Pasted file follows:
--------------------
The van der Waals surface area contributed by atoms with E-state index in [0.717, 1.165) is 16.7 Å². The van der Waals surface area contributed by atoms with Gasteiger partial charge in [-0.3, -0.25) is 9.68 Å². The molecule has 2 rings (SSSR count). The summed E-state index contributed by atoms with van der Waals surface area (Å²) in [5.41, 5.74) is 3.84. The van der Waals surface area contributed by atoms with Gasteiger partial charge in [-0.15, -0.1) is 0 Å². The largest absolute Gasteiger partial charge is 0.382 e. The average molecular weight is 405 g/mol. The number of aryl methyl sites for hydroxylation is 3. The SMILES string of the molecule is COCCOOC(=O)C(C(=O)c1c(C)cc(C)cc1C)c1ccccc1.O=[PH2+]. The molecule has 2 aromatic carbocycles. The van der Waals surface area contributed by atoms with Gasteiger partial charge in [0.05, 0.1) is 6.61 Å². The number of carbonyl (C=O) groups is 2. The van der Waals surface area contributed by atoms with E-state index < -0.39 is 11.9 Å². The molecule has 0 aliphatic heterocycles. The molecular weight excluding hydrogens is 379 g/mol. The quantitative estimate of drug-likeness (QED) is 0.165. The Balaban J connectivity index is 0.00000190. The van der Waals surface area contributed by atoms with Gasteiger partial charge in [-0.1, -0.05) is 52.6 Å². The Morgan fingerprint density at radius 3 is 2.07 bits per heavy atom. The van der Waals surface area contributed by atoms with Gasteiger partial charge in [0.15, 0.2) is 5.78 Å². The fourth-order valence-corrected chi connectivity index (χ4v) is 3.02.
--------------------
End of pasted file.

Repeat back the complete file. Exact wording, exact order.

The van der Waals surface area contributed by atoms with E-state index in [0.717, 1.165) is 16.7 Å². The van der Waals surface area contributed by atoms with Gasteiger partial charge in [-0.3, -0.25) is 9.68 Å². The molecule has 2 rings (SSSR count). The summed E-state index contributed by atoms with van der Waals surface area (Å²) in [5.41, 5.74) is 3.84. The van der Waals surface area contributed by atoms with Gasteiger partial charge in [-0.15, -0.1) is 0 Å². The largest absolute Gasteiger partial charge is 0.382 e. The average molecular weight is 405 g/mol. The number of aryl methyl sites for hydroxylation is 3. The SMILES string of the molecule is COCCOOC(=O)C(C(=O)c1c(C)cc(C)cc1C)c1ccccc1.O=[PH2+]. The molecule has 2 aromatic carbocycles. The van der Waals surface area contributed by atoms with Gasteiger partial charge in [0.05, 0.1) is 6.61 Å². The number of carbonyl (C=O) groups is 2. The van der Waals surface area contributed by atoms with E-state index < -0.39 is 11.9 Å². The molecule has 0 aliphatic heterocycles. The molecular weight excluding hydrogens is 379 g/mol. The quantitative estimate of drug-likeness (QED) is 0.165. The Balaban J connectivity index is 0.00000190. The van der Waals surface area contributed by atoms with Gasteiger partial charge in [-0.1, -0.05) is 52.6 Å². The Morgan fingerprint density at radius 3 is 2.07 bits per heavy atom. The van der Waals surface area contributed by atoms with Gasteiger partial charge in [0.15, 0.2) is 5.78 Å². The fourth-order valence-corrected chi connectivity index (χ4v) is 3.02.